I don’t get it. If I have successfully restored some files from the archive, what’s the added value of doing the same with another tool?

What’s the purpose? Just to increase the number of tries? If so, what’s the advantage of having more tries? Let’s say I try 5 times, what does it mean if (i) all 5 are successful, (ii) 2 are successfull and 3 fail, (iii) 4 are successful and 2 fail?

I’m asking because every restore takes ages (I think the rebuilding of the database takes at least an hour every time)…

There are several special characters in the passphrase but none of the three you mention.

Would it be possible to try manual decryption of the oldest and newest dblock files (would the smaller dindex files be enough?) just to see if somehow your password has changed (and assumedly not changed back).

When you say you’re trying to “adopt” an archive, what do you mean by that? In CrashPlan terms that would imply the backup was created from files on one computer and now you’re trying to continue using that backup on a different computer.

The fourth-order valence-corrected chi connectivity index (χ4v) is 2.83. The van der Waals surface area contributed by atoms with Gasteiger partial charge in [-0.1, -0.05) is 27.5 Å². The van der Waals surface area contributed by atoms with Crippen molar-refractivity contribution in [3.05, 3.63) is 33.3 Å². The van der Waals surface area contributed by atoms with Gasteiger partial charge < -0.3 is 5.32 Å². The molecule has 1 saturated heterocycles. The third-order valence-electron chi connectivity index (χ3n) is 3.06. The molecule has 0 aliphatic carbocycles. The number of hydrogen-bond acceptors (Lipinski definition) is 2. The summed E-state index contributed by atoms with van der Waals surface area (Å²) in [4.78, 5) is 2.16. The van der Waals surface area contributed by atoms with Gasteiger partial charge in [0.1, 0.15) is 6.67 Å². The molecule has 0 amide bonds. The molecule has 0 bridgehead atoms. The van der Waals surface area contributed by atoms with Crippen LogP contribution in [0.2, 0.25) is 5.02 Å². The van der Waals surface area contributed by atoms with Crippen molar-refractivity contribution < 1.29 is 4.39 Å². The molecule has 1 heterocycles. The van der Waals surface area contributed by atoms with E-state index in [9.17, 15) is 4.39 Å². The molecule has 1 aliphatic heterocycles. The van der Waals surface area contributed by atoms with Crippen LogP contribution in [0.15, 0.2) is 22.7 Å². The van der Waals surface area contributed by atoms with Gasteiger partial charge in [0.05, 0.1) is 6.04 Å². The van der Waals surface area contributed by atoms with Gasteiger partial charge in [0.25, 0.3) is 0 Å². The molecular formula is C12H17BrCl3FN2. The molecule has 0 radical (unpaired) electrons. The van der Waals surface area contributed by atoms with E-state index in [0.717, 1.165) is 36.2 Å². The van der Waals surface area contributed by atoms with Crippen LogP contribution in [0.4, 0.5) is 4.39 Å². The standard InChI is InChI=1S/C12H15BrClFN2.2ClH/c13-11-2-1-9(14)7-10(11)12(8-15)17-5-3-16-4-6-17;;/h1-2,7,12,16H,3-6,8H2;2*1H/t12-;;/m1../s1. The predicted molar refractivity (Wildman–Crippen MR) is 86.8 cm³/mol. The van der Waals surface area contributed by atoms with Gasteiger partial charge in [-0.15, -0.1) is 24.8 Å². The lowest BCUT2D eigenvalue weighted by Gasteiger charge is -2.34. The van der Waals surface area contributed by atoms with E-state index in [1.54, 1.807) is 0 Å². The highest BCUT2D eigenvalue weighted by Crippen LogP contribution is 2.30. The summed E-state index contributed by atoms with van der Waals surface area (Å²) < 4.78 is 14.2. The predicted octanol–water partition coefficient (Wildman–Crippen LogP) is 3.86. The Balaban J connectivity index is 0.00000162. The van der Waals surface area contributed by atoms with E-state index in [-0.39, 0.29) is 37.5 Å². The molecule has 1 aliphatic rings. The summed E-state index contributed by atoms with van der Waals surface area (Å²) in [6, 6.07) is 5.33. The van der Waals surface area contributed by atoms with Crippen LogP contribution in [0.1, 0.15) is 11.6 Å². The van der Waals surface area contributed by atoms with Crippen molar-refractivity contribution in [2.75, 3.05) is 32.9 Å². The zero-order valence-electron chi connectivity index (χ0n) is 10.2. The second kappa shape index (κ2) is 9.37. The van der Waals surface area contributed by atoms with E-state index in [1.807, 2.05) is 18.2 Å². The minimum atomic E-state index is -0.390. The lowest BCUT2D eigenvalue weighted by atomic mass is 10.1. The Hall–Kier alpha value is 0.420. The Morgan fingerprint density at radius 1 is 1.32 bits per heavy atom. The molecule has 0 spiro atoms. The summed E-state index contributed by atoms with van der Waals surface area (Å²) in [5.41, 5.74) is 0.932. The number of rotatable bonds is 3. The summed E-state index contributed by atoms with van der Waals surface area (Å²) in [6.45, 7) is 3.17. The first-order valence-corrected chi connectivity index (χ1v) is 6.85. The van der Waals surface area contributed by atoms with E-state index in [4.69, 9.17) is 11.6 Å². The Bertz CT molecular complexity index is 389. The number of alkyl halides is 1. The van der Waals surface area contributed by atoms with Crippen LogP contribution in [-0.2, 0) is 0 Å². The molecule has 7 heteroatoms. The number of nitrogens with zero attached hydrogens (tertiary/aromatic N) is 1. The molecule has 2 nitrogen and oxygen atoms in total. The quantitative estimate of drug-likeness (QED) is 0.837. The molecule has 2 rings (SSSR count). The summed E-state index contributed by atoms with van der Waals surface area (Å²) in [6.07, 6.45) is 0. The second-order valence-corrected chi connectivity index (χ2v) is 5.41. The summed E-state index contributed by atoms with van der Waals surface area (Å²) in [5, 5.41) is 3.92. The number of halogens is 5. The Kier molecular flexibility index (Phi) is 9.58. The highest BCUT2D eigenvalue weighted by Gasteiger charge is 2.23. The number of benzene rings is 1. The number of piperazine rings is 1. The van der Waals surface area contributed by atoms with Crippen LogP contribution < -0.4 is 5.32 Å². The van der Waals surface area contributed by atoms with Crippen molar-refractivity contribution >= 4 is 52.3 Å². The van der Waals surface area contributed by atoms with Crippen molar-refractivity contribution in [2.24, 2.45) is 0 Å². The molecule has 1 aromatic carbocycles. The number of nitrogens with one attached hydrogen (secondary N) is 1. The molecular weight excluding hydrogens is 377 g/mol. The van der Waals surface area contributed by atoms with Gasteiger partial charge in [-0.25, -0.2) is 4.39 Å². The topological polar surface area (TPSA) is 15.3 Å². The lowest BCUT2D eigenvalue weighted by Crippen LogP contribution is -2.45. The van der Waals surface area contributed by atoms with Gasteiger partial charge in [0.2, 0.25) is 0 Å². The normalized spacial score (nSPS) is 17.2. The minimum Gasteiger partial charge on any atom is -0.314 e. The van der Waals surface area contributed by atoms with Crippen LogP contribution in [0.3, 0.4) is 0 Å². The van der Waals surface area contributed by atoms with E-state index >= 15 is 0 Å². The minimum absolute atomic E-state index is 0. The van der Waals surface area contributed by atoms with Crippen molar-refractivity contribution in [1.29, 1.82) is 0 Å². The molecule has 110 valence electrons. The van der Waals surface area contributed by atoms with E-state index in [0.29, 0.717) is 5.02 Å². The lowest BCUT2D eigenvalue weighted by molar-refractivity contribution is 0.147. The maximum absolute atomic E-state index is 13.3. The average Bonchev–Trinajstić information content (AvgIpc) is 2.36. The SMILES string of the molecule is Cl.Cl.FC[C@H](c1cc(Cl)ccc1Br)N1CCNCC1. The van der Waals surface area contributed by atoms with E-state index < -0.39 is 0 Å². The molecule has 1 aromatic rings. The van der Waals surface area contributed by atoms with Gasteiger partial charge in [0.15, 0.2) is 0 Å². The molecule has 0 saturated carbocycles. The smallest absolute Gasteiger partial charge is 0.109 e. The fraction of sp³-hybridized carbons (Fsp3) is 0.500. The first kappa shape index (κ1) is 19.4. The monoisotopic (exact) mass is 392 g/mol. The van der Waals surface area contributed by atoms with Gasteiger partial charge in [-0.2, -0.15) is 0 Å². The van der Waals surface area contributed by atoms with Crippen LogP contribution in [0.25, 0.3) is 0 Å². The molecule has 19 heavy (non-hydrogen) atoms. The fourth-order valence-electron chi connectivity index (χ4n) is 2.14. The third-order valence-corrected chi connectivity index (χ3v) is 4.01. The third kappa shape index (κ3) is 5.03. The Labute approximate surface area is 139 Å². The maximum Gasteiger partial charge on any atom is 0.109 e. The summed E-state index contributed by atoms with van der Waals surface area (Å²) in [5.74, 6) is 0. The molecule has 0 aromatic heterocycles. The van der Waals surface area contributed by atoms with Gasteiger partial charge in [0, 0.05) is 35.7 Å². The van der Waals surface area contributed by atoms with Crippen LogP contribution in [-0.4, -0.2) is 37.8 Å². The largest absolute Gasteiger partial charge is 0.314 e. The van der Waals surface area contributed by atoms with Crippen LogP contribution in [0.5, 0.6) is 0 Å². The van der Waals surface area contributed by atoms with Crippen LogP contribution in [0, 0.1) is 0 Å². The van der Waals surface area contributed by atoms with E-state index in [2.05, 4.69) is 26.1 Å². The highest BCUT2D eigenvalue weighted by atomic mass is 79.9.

Yes, coming from Crashplan, that’s exactly what I mean. I don’t want to go through the process of uploading those terrabytes again for weeks, until I have an actually functioning backup setup (because the unfinished backup blocks all others).

It’s certainly possible, but I don’t know when I can find the time. It’s a completely new procedure to me and I’m already spending way too much time with duplicati that I should be doing other things. So the expected benefits of such a purpose would have to be very clear to me…

Very unlikely. I have exactly two passwords for duplicati archives in my password manager, one of which was for a first test archive a long time ago. The only reason I’ve not deleted it is: You never know. So I’m pretty sure I’ve always been using the other one. And, from what I understand, duplicati doesn’t allow me to change passwords by default.